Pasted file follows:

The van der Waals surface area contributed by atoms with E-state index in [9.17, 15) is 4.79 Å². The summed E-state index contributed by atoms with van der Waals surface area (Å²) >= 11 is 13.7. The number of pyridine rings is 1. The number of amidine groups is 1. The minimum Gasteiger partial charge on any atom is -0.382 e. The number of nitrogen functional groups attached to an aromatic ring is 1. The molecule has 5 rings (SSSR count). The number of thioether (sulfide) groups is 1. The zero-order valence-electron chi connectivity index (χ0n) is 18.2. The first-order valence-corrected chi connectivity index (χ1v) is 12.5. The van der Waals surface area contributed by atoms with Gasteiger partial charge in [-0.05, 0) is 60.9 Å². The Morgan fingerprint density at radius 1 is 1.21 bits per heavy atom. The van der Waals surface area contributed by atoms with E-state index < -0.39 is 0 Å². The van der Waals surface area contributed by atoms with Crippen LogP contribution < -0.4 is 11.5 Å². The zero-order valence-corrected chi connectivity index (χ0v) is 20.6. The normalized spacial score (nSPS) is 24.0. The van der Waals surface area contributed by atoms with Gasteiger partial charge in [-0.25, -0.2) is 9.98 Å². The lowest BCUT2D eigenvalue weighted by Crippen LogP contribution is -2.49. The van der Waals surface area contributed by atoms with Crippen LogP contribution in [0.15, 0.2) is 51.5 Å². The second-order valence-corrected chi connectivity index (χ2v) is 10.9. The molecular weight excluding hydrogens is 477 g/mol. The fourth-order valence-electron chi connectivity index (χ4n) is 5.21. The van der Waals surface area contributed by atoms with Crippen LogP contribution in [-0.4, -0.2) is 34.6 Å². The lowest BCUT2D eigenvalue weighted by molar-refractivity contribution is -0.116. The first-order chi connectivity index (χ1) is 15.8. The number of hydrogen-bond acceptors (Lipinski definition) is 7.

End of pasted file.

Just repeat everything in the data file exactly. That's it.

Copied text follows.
The van der Waals surface area contributed by atoms with E-state index in [9.17, 15) is 4.79 Å². The summed E-state index contributed by atoms with van der Waals surface area (Å²) >= 11 is 13.7. The number of pyridine rings is 1. The number of amidine groups is 1. The minimum Gasteiger partial charge on any atom is -0.382 e. The number of nitrogen functional groups attached to an aromatic ring is 1. The molecule has 5 rings (SSSR count). The number of thioether (sulfide) groups is 1. The zero-order valence-electron chi connectivity index (χ0n) is 18.2. The first-order valence-corrected chi connectivity index (χ1v) is 12.5. The van der Waals surface area contributed by atoms with Gasteiger partial charge in [-0.05, 0) is 60.9 Å². The Morgan fingerprint density at radius 1 is 1.21 bits per heavy atom. The van der Waals surface area contributed by atoms with E-state index < -0.39 is 0 Å². The van der Waals surface area contributed by atoms with Crippen LogP contribution < -0.4 is 11.5 Å². The zero-order valence-corrected chi connectivity index (χ0v) is 20.6. The normalized spacial score (nSPS) is 24.0. The van der Waals surface area contributed by atoms with Gasteiger partial charge in [-0.25, -0.2) is 9.98 Å². The lowest BCUT2D eigenvalue weighted by Crippen LogP contribution is -2.49. The van der Waals surface area contributed by atoms with Crippen LogP contribution in [0.15, 0.2) is 51.5 Å². The second-order valence-corrected chi connectivity index (χ2v) is 10.9. The molecular weight excluding hydrogens is 477 g/mol. The fourth-order valence-electron chi connectivity index (χ4n) is 5.21. The van der Waals surface area contributed by atoms with Crippen LogP contribution in [-0.4, -0.2) is 34.6 Å². The lowest BCUT2D eigenvalue weighted by molar-refractivity contribution is -0.116. The first-order chi connectivity index (χ1) is 15.8. The number of hydrogen-bond acceptors (Lipinski definition) is 7.